Gender based violence is exacerbated by risky sexual behaviour such as multiple sexual partnerships that could lead to negative health outcomes [28]. The association between violence and risky sexual behaviour such as multiple sexual partnerships in adolescents is well documented. Female adolescents have previously reported violent behaviour in males when questioned about their fidelity [4,29,30].

Little cross-cultural research on the epidemiology of adolescent violence in South Africa from low socio-economic settings has been reported. Furthermore no study on adolescent violence has reported on the four main ethnic groups, as defined by South Africa’s historical past: Blacks, Coloureds (a South African legal term for individuals of mixed race), Indians and Whites. Prior research on violence from South Africa has focussed on Blacks or Coloureds or both with limited information on Indians and Whites from low socio-economic settings. In addition, most previous studies have been conducted in Cape Town and there is much less data from Johannesburg, although it is a far larger urban centre. We hypothesise that in South Africa, ethnicity is important because of the differential access to opportunities [31,32] such as education and healthcare due to the ethnic-related structuring of communities in which people live. These opportunities affect exposure to violence and access to healthcare in the event of an injury. This study explores exposure to and experiences of violence and their risk factors amongst adolescents from different ethnic groups in low-socioeconomic settings of Johannesburg, South Africa.

Methods

Participants

This cross-sectional study recruited a stratified sample of adolescents between 16 and 18 years of age from October 2008-October 2009 from four pre-identified low socio-economic suburbs of Johannesburg: Soweto, Eldorado Park, Lenasia, and Brixton. Black adolescents were recruited from each of the forty townships comprising Soweto, which were considered a stratum. Coloured, Indian, and White adolescents from Eldorado Park, Lenasia, and Brixton respectively, were stratified by area.

Study setting

Soweto

Approximately 1.3 million people live in Soweto, Johannesburg where there is a spectrum of formal and informal settlements. Between 600 000 to 1 million residents are regarded to live in poverty and the average household size is 4.2 square meters. The population is predominantly Black.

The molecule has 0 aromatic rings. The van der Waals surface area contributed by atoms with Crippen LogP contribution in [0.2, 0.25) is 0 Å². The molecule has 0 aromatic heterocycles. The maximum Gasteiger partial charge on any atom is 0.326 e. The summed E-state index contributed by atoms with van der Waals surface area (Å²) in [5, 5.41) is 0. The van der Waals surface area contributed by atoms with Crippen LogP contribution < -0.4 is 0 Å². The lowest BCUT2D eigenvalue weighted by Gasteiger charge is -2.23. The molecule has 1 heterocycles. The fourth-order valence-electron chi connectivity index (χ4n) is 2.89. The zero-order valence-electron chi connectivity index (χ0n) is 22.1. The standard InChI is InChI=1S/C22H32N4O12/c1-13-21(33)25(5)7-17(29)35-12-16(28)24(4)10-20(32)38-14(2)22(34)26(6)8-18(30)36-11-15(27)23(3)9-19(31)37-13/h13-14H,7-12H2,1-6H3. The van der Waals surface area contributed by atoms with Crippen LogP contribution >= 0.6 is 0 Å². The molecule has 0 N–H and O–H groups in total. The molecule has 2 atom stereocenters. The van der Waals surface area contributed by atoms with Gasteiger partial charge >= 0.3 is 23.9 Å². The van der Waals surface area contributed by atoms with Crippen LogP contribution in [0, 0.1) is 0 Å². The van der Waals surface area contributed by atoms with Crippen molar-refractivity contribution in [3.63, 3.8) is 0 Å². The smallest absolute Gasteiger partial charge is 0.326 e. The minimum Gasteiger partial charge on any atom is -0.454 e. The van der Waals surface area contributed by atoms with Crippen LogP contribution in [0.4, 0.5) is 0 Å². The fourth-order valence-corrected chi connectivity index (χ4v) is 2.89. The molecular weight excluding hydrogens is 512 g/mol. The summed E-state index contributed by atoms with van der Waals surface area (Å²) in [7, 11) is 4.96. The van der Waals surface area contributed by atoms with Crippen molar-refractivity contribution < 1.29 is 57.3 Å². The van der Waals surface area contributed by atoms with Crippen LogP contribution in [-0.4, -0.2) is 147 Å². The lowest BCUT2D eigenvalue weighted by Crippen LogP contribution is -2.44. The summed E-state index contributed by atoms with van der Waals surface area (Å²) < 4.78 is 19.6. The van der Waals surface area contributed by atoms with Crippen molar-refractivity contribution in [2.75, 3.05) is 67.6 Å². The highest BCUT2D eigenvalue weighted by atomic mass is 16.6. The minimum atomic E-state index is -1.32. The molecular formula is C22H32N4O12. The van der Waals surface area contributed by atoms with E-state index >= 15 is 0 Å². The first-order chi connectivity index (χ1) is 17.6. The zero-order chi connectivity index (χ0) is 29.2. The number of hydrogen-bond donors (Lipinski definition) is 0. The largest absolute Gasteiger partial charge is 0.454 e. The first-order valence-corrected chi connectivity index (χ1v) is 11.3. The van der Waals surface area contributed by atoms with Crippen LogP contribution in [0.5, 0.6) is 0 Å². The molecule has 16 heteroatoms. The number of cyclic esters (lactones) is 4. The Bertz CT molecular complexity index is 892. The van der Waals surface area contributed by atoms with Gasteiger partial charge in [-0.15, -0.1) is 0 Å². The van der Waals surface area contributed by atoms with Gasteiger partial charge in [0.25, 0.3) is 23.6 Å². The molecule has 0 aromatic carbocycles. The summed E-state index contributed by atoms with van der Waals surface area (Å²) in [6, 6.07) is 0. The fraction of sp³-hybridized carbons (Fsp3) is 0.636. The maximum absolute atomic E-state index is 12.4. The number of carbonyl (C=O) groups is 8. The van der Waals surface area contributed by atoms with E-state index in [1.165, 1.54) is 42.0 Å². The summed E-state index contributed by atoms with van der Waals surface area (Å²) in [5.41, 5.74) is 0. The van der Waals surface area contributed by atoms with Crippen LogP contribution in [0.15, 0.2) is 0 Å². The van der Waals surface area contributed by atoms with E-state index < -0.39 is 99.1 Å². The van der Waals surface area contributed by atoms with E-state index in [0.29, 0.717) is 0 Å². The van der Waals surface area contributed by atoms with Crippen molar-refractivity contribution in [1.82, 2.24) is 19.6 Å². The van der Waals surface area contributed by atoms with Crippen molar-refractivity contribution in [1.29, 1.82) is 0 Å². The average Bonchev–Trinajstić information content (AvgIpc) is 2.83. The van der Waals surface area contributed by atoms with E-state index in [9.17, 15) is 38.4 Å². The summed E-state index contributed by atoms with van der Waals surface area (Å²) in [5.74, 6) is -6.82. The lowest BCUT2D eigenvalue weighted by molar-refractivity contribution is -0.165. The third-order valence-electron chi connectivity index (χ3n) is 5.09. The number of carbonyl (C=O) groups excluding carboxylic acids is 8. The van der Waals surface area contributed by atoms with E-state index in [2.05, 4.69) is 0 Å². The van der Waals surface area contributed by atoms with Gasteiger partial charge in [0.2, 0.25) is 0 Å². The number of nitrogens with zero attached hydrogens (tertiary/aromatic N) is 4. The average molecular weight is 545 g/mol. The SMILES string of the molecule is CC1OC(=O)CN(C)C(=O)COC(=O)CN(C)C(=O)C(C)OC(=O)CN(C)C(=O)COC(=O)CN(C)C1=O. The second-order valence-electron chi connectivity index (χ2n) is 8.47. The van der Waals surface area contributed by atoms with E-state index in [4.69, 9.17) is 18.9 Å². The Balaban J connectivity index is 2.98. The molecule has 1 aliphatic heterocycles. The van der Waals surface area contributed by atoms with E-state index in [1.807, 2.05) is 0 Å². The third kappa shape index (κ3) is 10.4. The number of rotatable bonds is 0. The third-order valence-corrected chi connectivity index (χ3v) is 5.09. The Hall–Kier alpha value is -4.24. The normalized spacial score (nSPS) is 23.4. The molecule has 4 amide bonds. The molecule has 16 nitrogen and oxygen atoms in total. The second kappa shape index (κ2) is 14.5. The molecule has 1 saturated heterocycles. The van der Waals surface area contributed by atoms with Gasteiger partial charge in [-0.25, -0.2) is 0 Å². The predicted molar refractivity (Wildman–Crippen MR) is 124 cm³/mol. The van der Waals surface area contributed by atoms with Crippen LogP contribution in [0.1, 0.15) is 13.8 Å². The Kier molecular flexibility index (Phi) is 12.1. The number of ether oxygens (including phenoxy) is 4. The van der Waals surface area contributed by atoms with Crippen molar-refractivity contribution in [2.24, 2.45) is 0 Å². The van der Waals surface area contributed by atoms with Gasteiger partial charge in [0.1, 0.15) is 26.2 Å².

Lenasia

Lenasia is a formerly Indian neighbourhood south of Soweto with an estimated population of 90 000 people living in informal and formal settlements.

Eldorado Park

Eldorado Park is an area with a population, that is predominantly of the Coloured race, of approximately 350 000 people living in formal low-cost housing. It is surrounded by informal settlements.

Brixton

An estimated 4067 people live in Brixton, an area with 1262 formal households and the population is predominantly White. Brixton also has communal houses occupied by university students.

Procedures

Participants were recruited through a stratified sampling approach within the targeted neighbourhoods. This analysis was part of a larger study that investigated risk factors for HIV among adolescents to develop an adapted risk reduction counselling tool for adolescents [33,34]. In the primary study, enrolment was done using a 60:40% split because females are disproportionately affected by HIV in South Africa. Approximately 1184 adolescents were approached but 362 were not enrolled for various reasons: not interested (n = 157), expressed interest but failed to show up for their scheduled interview (n = 203) and unknown (n = 2). A minimum of twelve adolescents were purposively recruited from the 40 stratum in Soweto and approximately 100 per area were enrolled from Eldorado Park, Lenasia and Brixton. Purposive sampling was adopted to allow enrolment of those referred into the study by their friends or school mates. At recruitment, participants were informed that the study was about understanding young people (adolescents), their relationships, sexual behaviour, substance use and assessing their psychosocial situations. Recruitment strategies included fieldworkers targeting areas near high schools, youth organizations, malls, and shops, with follow up via telephone to schedule interviews. Interviews were conducted in English, although fieldworkers were fluent in relevant local languages in case further elaboration was needed.

Participant age was verified with identity or birth certificate documents. Participants completed interviewer-administered questionnaires that took approximately 90 minutes to complete. Interviews were conducted at a private venue, either a designated location near the participant’s home or at the Perinatal HIV Research Unit (PHRU), at Chris Hani Baragwanath Academic Hospital in Soweto. Participants were reimbursed ZAR50 (~USD 7).

Written consent was obtained from each participant for their information to be stored in the PHRU database and used for research purposes. Those younger than 18 years required written parental consent with participant assent. Ethical approval for consent and assent was obtained from institutional review boards of the University of the Witwatersrand and Duke University.

Measures

Socio-demographic information